The Christmas Cards

My cousin Erin usually hosts the family Christmas party. Over the years, Erin has learned that if she wants a party to get started at 2 pm, she has to tell my aunt Sophie that it is at noon, so my aunt will have sufficient time to wake up late, shower, make a sumptuous breakfast for her husband, do her makeup, vacuum the house, wash and wax the car, run into some burning buildings to save some orphaned children, and go last minute Christmas shopping. Erin then has to tell my mother that the party is at 3 pm because or else my mother will arrive three hours early, just in case there is traffic on the two mile stretch of highway she has to travel every day in the New Jersey suburban nightmare we call our home.

Last year, everything seemed to work out just right and Nagymama arrived with my mother right on time and marveled at my cousin’s beautifully decorated bi-level home.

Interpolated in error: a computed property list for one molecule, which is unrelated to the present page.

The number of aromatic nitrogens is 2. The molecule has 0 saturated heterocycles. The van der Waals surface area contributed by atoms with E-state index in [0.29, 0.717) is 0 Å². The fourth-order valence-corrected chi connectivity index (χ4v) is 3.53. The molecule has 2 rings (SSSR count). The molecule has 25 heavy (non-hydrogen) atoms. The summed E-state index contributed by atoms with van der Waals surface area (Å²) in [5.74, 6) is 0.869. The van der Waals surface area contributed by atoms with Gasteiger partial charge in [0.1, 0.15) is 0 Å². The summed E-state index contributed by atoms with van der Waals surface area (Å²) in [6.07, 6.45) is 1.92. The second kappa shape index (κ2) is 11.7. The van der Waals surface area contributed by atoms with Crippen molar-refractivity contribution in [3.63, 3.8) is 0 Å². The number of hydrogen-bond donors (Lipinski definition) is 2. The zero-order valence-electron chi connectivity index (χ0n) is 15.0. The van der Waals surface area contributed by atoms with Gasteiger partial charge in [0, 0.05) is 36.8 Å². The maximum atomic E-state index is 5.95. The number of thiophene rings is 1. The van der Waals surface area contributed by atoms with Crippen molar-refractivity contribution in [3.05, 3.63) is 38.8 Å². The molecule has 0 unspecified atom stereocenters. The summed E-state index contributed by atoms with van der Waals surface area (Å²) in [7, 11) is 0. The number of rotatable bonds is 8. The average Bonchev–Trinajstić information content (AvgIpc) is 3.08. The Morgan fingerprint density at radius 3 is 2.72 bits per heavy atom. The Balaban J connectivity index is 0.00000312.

“Some day, I’m gonna vin dah lotto and buy bi-levels for everyvon!” she says, in very cute, broken English.
“Yah, yah, you’ve been sayink dat for 40 years, give it a rest,” my aunt said from the doorway, bearing boatloads of gifts.
As Nagymama removed her coat, her attention immediately turned to the several dozen Christmas cards that were neatly hung on the staircase. She immediately grabbed my cousin’s arm, pulled her down, and whispered in her ear with a whisper full of hot, wet air and cookie crumbs, “I know your secret, my child.”

“What are you talking about, Nagymama?”

“These Christmas cards…these cards were not sent to you. You just bought a box from the store and wrote them out to yourself so you would look more popular.”
My cousin couldn’t look more shocked.

Nagymama nodded knowingly, “Shh! It’s okay, I won’t tell anyone.”